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Mol Cell. 2018 Dec 11. pii: S1097-2765(18)30982-1. doi: 10.1016/j.molcel.2018.11.012. [Epub ahead of print]

The Solution Structure of FUS Bound to RNA Reveals a Bipartite Mode of RNA Recognition with Both Sequence and Shape Specificity.

Author information

1
Department of Biology, Institute of Molecular Biology and Biophysics, ETH Zürich, 8093 Zürich, Switzerland; Monash Biomedicine Discovery Institute, Department of Biochemistry and Molecular Biology, Monash University, Clayton, 3800 VIC, Australia. Electronic address: fionna.loughlin@monash.edu.
2
Department of Biology, Institute of Molecular Biology and Biophysics, ETH Zürich, 8093 Zürich, Switzerland.
3
Department of Chemistry and Biochemistry, University of Bern, 3012 Bern, Switzerland; Graduate School for Cellular and Biomedical Sciences, University of Bern, 3012 Bern, Switzerland.
4
Institute of Molecular Life Sciences, University of Zurich, 8057 Zurich, Switzerland.
5
Department of Chemistry and Biochemistry, University of Bern, 3012 Bern, Switzerland.
6
Department of Biology, Institute of Molecular Biology and Biophysics, ETH Zürich, 8093 Zürich, Switzerland. Electronic address: allain@mol.biol.ethz.ch.

Abstract

Fused in sarcoma (FUS) is an RNA binding protein involved in regulating many aspects of RNA processing and linked to several neurodegenerative diseases. Transcriptomics studies indicate that FUS binds a large variety of RNA motifs, suggesting that FUS RNA binding might be quite complex. Here, we present solution structures of FUS zinc finger (ZnF) and RNA recognition motif (RRM) domains bound to RNA. These structures show a bipartite binding mode of FUS comprising of sequence-specific recognition of a NGGU motif via the ZnF and an unusual shape recognition of a stem-loop RNA via the RRM. In addition, sequence-independent interactions via the RGG repeats significantly increase binding affinity and promote destabilization of structured RNA conformation, enabling additional binding. We further show that disruption of the RRM and ZnF domains abolishes FUS function in splicing. Altogether, our results rationalize why deciphering the RNA binding mode of FUS has been so challenging.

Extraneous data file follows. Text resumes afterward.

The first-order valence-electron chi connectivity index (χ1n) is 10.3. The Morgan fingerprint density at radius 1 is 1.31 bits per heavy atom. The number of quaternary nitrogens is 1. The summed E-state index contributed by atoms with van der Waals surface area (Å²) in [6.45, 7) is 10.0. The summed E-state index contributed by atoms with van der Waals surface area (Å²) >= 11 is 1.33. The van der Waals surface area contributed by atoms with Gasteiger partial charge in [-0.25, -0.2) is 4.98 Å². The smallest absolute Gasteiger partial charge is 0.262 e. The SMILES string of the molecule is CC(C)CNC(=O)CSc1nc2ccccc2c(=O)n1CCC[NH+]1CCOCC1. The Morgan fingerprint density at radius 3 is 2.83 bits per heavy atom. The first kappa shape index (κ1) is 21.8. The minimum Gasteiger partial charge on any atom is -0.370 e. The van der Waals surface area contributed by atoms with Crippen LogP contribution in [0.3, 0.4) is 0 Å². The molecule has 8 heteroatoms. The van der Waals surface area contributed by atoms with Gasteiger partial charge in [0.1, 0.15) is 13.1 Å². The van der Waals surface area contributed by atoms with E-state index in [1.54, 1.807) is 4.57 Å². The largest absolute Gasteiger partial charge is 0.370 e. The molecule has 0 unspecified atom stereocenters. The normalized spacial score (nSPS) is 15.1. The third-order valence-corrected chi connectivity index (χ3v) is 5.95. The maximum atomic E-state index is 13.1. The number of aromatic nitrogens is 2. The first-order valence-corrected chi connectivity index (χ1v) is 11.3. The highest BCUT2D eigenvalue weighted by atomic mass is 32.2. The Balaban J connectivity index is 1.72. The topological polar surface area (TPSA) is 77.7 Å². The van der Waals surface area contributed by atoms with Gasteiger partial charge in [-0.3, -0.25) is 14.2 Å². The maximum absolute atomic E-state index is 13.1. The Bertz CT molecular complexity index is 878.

KEYWORDS:

Arg-Gly-Gly; RNA recognition motif; alternative-splicing; amyotrophic lateral sclerosis; frontotemporal lobar degeneration; fused in sarcoma; nuclear magnetic resonance spectroscopy; protein-RNA complex; ribonucleoprotein; zinc finger

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